As for pride?  Pride is accepting that we have accomplished and learn things, and that we can accomplish and learn yet more.  It’s something that keeps us going and something that helps us establish our value and rank in the world.  As opposed to Buddhism, Hermeticism informs my notion of pride.  It’s bad to be prideful, or literally “full of it”, but it’s no bad thing to be proud of oneself.  After all, humanity has an important role to play in the world, both for the spirits and for our fellow mankind, and it’s just as important to realize that we’re awesome.  In the Hermetic view, we’re considered the children of God/the gods and, as such, given permission and ability to interact with and communicate with our older sibling spirits, if not outright granted authority to act over them and the world around us.  It’s bad to lord it over other spirits (a la boastful Solomonic invocations), but as children of the gods, it’s also our job to manifest, create, order, and reckon the cosmos according to our roles in it.  And, as the angel Michael once told me, when something in the cosmos does not do their job and their job needs to be done, we need to make them do it.  Qabbalistically, humankind is seen as the angelic choir of Malkuth, meaning that it’s our job to maintain and uphold the order and functionality of this material world of ours and its connections to the worlds and cosmos around us.

It’s a fine line to walk between pride/humility and boasting/modesty.  Often enough, I err on the side of caution and go into modest-mode, since the lying incurred by that rings a little less harmful than the lying incurred by boasting.  Still, I often get on some of my friends’ nerves by being humble to the point of modesty, but that could just be the culture I find myself in which finds more value in pride than humility.  I frequently comment on how awesome and fantastic (in the senses of awe and fantasy) the things I do are, but I always back it up with how little I feel I’m actually doing, coupled with how little I’ve been studying and practicing this stuff.  As of this writing, I’ve only been at my Hermetic stuff for just over two years, and my geomancy stuff at six or so.  These are not long periods of time, and even though I had a head start and good resources to work with, I know that other people with less than me in any sense can make just as good progress just as fast as me.  People trust me with the messages and forecasts I deliver with divination, and I try my hardest to get it right with them, despite that the techniques I use are barely occult or arcane at all.  The stuff I do as a service for the world is important and needed, which I’ll do when there are no others to do the work, which I’ll help when there are, and which I’ll teach when there aren’t any yet but there are those willing to learn.

That’s both my humility and my pride.

Quick Update

So, before I head on out for the holidays with the family, I wanted to make a quick update of a few recent events and results.

  1. The Lunar Kamea and Bhaiṣajyaguru (Medicine Buddha) Cane are completed.  Pictures of them are up under Crafts, as is a page just for the cane project.  Major thanks to Blue Flame Magick for help with the Buddhaworking.  Now I just need to find a friend with a south-facing window for leaving the Kamea and a ring in for a lunar cycle; if push comes to shove, I suppose I could use my car parked in an advantageous spot, but…eh.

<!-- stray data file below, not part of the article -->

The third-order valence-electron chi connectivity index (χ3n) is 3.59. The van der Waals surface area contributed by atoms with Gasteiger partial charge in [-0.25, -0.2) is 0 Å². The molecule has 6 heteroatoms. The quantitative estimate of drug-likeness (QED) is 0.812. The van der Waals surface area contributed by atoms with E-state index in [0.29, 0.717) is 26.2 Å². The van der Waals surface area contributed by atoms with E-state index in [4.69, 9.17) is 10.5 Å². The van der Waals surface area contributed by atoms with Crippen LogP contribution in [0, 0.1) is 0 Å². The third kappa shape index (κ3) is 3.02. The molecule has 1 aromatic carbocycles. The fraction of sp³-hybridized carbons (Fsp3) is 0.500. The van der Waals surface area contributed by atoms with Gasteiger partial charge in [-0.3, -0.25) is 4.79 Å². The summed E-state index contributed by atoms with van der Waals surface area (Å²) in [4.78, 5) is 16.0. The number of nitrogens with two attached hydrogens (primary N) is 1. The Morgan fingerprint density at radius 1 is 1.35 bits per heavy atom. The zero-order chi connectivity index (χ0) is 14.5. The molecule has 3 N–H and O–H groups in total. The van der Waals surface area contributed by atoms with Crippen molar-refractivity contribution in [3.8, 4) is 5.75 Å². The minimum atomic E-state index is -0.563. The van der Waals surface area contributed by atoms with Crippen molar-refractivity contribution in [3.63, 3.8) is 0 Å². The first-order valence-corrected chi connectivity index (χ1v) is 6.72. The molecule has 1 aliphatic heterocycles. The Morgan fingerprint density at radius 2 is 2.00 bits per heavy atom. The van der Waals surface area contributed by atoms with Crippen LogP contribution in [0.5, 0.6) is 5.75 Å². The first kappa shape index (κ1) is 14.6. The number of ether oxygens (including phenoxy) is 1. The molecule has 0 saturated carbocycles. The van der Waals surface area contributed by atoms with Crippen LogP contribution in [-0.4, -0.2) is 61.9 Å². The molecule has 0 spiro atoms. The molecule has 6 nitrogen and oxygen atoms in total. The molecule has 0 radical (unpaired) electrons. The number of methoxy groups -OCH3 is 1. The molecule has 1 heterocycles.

2. I also put up a picture of my Trithemius cane on the Crafts page; I made it about a month and a half ago, an extra-large size wand to be used in conjurations with a few personal flourishes of my own.  It’s hard to get something like that to show in a single picture, but it’s subtle enough to be carried around in public without too many weird looks while still being a nifty magical weapon in its own right.  It follows the Trithemius style, but instead of “EGO ALPHA ET OMEGA” on the back, I incorporated the word Azoth around the wand to mean the same thing but better.  Here are some more pics of that, if you’re interested.  The cane works well in conjurations and definitely has a noble or regal feel to it, though it’s awkward to use inside given its size (38″).
  3. Finally got the apartment quiet!  Turns out the best magic is the most direct, which in this case was writing a respectful note to the neighbor downstairs (an 80-odd year old hard-of-hearing sweet/badass lady).
  4. Calamus root and dragon’s blood resin acquired!  Abramelin and Fiery Wall of Protection oils will be made upon my return to Villa Polyphanae.
  5. I finally got off my ass and memorized the Headless Rite (or Bornless Ritual).  After seeing it pop up practically daily for two months, I figured the cosmos was sending me a hint or two or thirty.  Voces magicae ftw, and I also made myself a little pendant (pewter medallion engraved with a dremel) with the “beneficial sign” from the PGM text to use the Rite with.  I’m using a variation I wrote up based on the PGM text, Crowley’s Liber Samekh, and other variants I’ve come across.  I’ve got an emphatic green light from my genius to start using it, so here goes.
  6. In the process of researching the PGM, I also picked up a few other spells and workings that I’ll put to use soon and write up my results with.  Not gonna lie, it’s kinda hot that I’m doing the same spells that were used 2000 years ago.
  7. I’m teaming up with The Bad Witch over at Open Path Sanctuary to write up a series of articles on geomancy.  They’ll be available both at OPS and on The Digital Ambler, but you should totally go to OPS first because duh.  They should be out by year’s end, if I get the time and research done on the finer points of technique and history.

Have a happy Christmas, Chanukkah, Solstice, Yule, whatever; just be happy and be good.  I’ll be back sometime late next week, and probably won’t have much to post until the New Year (unless said posts are New Year New You-related and/or I have free time while with my family).  Check out my Twitter feed (on the right, and also here) for humorous interludes if you’re that bored.